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Glenn Hegar
Texas Comptroller of Public Accounts
Glenn Hegar
Texas Comptroller of Public Accounts
Glenn Hegar
Texas Comptroller of Public Accounts

economy

The Central Texas Region2020 Regional Report

This analysis predates the COVID-19 crisis and the economic impacts that followed. It is offered as an overview of the Central Texas regional economy and a resource for comparative purposes.

The 20-county Central Texas region covers about 17,400 square miles in the heart of Texas, stretching from Hillsboro on the north to Interstate 45 on the east to East Yegua Creek on the south to the conjunction of the San Saba and Colorado rivers.

The Central Texas region includes three metropolitan statistical areas (MSAs): the College Station-Bryan MSA, comprising Brazos, Burleson and Robertson counties; the Waco MSA, comprising Falls and McLennan counties; and the Killeen-Temple MSA, comprising Bell, Coryell and Lampasas counties. Counties in the region not associated with an MSA include Bosque, Freestone, Grimes, Hamilton, Hill, Leon, Limestone, Madison, Milam, Mills, San Saba and Washington counties. The region is unique in that it has three economic centers, the cities of Killeen (Bell County), Waco (McLennan County) and College Station (Brazos County).

This report examines regional economic trends including population, household income, jobs and wages and education, as well as economic conditions and characteristics unique to the Central Texas region.

Population

The Central Texas region’s estimated total population in 2019 was 1.2 million, or about 4.3 percent of the state’s total population. This is an increase of about 10.7 percent (about 120,000 people) since the 2010 census. An estimated 29 percent of the region’s population is concentrated in Bell County, which is part of the Killeen-Temple MSA.

From 2010 to 2019, the region’s population grew at a slower pace than the state (Exhibit 1). While the population of each county in the region changed during this period, Brazos and Bell outpaced all others, growing by 17.6 percent and 17 percent, respectively — above the state’s 15.3 percent growth rate.

Exhibit 1
Central Texas Region Population by County, 2010 and 2019
County 2010 Census Estimate
(as of July 2019)
Change 2010 to 2019 Percent Change
Bell 310,235 362,924 52,689 17.0%
Bosque 18,212 18,685 473 2.6%
Brazos 194,851 229,211 34,360 17.6%
Burleson 17,187 18,443 1,256 7.3%
Coryell 75,388 75,951 563 0.7%
Falls 17,866 17,297 -569 -3.2%
Freestone 19,816 19,717 -99 -0.5%
Grimes 26,604 28,880 2,276 8.6%
Hamilton 8,517 8,461 -56 -0.7%
Hill 35,089 36,649 1,560 4.4%
Lampasas 19,677 21,428 1,751 8.9%
Leon 16,801 17,404 603 3.6%
Limestone 23,384 23,437 53 0.2%
Madison 13,664 14,284 620 4.5%
McLennan 234,906 256,623 21,717 9.2%
Milam 24,757 24,823 66 0.3%
Mills 4,936 4,873 -63 -1.3%
Robertson 16,622 17,074 452 2.7%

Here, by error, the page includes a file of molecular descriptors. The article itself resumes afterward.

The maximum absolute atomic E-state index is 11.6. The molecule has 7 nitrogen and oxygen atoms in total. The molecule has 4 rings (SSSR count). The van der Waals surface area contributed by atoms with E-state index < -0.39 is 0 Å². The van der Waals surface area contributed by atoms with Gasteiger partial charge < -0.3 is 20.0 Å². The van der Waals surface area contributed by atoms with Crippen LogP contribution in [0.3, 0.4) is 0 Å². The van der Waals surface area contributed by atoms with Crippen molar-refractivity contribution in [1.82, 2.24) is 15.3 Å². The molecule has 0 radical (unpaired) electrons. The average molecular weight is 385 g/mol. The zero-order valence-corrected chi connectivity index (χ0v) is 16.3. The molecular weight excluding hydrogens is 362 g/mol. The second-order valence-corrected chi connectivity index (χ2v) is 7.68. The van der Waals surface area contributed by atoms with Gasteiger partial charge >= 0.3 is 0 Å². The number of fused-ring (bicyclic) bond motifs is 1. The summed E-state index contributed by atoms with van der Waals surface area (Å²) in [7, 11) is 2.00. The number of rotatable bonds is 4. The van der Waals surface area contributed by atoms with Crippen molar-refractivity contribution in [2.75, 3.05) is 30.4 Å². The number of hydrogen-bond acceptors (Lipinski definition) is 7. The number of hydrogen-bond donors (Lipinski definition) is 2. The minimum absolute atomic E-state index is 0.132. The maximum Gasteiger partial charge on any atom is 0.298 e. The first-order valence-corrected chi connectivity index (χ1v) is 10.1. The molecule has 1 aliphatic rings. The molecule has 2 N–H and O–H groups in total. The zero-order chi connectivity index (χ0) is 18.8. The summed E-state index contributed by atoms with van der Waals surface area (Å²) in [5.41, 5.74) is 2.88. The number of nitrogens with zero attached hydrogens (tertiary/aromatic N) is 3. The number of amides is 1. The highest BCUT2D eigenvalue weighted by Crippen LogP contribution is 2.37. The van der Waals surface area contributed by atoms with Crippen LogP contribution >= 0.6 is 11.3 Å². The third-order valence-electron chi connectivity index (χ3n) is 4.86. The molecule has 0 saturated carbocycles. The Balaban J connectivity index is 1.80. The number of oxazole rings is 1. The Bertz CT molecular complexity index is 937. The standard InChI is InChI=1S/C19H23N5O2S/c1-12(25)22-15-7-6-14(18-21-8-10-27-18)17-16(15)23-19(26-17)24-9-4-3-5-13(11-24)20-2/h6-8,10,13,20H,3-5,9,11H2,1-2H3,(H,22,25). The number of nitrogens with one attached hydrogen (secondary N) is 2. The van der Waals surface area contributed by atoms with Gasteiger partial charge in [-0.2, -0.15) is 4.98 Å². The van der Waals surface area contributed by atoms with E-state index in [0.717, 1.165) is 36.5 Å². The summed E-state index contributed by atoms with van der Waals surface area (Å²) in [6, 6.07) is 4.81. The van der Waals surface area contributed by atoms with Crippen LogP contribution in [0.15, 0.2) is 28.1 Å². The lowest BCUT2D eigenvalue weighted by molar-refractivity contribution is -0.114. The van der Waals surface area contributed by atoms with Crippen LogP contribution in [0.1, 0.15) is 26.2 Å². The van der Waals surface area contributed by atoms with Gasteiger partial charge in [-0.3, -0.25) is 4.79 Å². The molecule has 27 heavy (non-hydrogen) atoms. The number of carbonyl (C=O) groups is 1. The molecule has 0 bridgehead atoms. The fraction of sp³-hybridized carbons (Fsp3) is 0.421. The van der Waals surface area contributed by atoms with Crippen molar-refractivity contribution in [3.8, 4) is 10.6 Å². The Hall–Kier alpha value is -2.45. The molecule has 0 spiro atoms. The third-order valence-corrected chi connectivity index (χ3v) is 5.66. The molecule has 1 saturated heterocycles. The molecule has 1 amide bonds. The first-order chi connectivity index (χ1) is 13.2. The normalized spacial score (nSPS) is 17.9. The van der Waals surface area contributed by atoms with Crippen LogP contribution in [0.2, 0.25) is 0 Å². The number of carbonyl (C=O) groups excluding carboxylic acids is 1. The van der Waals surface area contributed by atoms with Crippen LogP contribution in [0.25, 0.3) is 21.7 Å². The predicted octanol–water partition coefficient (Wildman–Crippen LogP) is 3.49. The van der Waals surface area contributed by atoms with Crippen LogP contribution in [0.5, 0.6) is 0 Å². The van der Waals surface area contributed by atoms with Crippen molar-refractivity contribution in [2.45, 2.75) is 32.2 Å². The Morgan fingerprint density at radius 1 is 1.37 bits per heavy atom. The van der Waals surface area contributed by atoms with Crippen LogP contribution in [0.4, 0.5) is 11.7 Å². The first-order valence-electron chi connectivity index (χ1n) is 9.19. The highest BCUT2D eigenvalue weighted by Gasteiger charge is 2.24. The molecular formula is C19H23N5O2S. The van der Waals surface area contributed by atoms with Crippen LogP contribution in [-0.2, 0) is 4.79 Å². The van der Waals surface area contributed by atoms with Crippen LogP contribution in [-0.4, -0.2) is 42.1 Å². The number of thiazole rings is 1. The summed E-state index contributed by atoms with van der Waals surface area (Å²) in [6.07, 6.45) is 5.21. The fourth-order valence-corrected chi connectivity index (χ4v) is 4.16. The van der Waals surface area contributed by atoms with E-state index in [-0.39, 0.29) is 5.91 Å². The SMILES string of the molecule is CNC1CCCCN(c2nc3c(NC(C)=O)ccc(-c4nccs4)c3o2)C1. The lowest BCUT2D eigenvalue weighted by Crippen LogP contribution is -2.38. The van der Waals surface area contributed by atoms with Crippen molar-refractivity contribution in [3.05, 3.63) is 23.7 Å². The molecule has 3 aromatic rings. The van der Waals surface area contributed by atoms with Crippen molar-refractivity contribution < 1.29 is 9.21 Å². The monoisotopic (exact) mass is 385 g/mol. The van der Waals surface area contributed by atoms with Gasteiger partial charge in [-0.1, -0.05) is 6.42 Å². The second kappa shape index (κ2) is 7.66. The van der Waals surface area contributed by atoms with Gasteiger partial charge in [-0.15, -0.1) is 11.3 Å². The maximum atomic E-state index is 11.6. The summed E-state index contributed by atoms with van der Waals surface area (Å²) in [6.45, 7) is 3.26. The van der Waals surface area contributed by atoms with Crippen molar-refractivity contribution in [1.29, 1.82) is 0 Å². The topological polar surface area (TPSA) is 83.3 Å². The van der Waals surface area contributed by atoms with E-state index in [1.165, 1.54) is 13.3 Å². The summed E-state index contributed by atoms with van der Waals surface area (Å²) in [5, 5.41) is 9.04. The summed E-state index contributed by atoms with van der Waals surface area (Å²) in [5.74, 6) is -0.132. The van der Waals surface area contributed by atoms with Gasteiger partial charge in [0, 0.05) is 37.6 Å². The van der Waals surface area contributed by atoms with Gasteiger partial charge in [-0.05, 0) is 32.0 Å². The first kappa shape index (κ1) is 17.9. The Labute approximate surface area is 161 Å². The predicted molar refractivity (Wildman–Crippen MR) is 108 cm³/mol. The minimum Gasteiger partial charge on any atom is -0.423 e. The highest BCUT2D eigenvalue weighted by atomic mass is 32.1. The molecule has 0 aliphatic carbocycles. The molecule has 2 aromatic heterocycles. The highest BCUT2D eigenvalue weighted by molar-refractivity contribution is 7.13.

San Saba 6,131 6,055 -76 -1.2%
Washington 33,718 35,882 2,164 6.4%
College Station-Bryan MSA 228,660 264,728 36,068 15.8%
Killeen-Temple MSA 405,300 460,303 55,003 13.6%
Waco MSA 252,772 273,920 21,148 8.4%
Central Texas Region Total 1,118,361 1,238,101 119,740 10.7%
Texas Total 25,145,561 28,995,881 3,850,320 15.3%

Source: U.S. Census Bureau


Population Composition

According to the U.S. Census Bureau’s 2018 American Community Survey, the median age of the residents of the Central Texas region’s counties is on par with that of the state as a whole. Three of the region’s 20 counties had a median age significantly below the state median age of 34.2 years in 2018. These three – Bell (30.4 years), Brazos (25.5 years) and Coryell (31 years), combined with McLennan (33 years) – make up a majority of the region’s population. In fact, Brazos County has one of the “youngest” populations in the state. The College Station-Bryan and Killeen-Temple MSAs both had median ages significantly lower than the state; in 2018, the Waco MSA’s was similar to the statewide median.

About 57 percent of the Central Texas region’s total population was white (not Hispanic) in 2018 — 14 percentage points higher than non-Hispanic whites’ 43.4 percent share of the state population (Exhibit 2).

Household Income

The Central Texas region’s median household income was $50,242 in 2018. Texas’ household income is generally distributed among five income levels. Of more than 9 million Texas households, 21 percent had incomes less than $25,000 in 2018, while 17 percent had incomes greater than $125,000. In every region in the state, nearly 18 percent of households had average incomes between $50,000 and $75,000. The region’s household income was lower than the state average; only 30.6 percent of the region’s household incomes were greater than $75,000, versus 38 percent for Texas as a whole (Exhibit 3). This disparity may be attributable to the younger median age of residents in three of the region’s four most populous counties.

Exhibit 2
Central Texas Region Population by Race and Ethnicity, 2018
Ethnicity Central Texas Region State Total